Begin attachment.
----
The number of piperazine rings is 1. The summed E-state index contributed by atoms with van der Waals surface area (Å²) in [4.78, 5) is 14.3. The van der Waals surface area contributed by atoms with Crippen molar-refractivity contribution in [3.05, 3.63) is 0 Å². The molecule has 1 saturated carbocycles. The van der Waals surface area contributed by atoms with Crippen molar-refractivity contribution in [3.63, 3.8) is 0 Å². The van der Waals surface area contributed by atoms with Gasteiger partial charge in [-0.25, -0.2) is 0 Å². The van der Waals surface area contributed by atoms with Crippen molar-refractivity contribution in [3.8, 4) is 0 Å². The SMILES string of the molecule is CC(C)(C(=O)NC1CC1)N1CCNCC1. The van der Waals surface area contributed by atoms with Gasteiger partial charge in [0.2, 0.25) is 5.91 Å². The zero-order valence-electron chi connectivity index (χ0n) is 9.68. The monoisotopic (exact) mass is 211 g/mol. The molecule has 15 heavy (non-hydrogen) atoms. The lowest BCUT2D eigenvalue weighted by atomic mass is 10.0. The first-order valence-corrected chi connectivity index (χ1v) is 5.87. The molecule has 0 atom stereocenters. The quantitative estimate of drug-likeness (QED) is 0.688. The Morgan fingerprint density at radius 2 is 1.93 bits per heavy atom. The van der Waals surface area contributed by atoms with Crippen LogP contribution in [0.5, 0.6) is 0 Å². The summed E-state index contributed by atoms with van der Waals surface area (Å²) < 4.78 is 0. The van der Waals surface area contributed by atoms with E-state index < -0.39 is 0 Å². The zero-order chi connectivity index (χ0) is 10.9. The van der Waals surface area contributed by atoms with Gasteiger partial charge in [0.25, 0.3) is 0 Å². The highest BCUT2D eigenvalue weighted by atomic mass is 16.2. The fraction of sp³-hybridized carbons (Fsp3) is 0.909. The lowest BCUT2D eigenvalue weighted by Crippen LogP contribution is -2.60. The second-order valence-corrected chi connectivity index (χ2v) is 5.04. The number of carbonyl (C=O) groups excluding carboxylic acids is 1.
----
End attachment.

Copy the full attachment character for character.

The number of piperazine rings is 1. The summed E-state index contributed by atoms with van der Waals surface area (Å²) in [4.78, 5) is 14.3. The van der Waals surface area contributed by atoms with Crippen molar-refractivity contribution in [3.05, 3.63) is 0 Å². The molecule has 1 saturated carbocycles. The van der Waals surface area contributed by atoms with Crippen molar-refractivity contribution in [3.63, 3.8) is 0 Å². The van der Waals surface area contributed by atoms with Gasteiger partial charge in [-0.25, -0.2) is 0 Å². The van der Waals surface area contributed by atoms with Crippen molar-refractivity contribution in [3.8, 4) is 0 Å². The SMILES string of the molecule is CC(C)(C(=O)NC1CC1)N1CCNCC1. The van der Waals surface area contributed by atoms with Gasteiger partial charge in [0.2, 0.25) is 5.91 Å². The zero-order valence-electron chi connectivity index (χ0n) is 9.68. The monoisotopic (exact) mass is 211 g/mol. The molecule has 15 heavy (non-hydrogen) atoms. The lowest BCUT2D eigenvalue weighted by atomic mass is 10.0. The first-order valence-corrected chi connectivity index (χ1v) is 5.87. The molecule has 0 atom stereocenters. The quantitative estimate of drug-likeness (QED) is 0.688. The Morgan fingerprint density at radius 2 is 1.93 bits per heavy atom. The van der Waals surface area contributed by atoms with Crippen LogP contribution in [0.5, 0.6) is 0 Å². The summed E-state index contributed by atoms with van der Waals surface area (Å²) < 4.78 is 0. The van der Waals surface area contributed by atoms with E-state index < -0.39 is 0 Å². The zero-order chi connectivity index (χ0) is 10.9. The van der Waals surface area contributed by atoms with Gasteiger partial charge in [0.25, 0.3) is 0 Å². The highest BCUT2D eigenvalue weighted by atomic mass is 16.2. The fraction of sp³-hybridized carbons (Fsp3) is 0.909. The lowest BCUT2D eigenvalue weighted by Crippen LogP contribution is -2.60. The second-order valence-corrected chi connectivity index (χ2v) is 5.04. The number of carbonyl (C=O) groups excluding carboxylic acids is 1.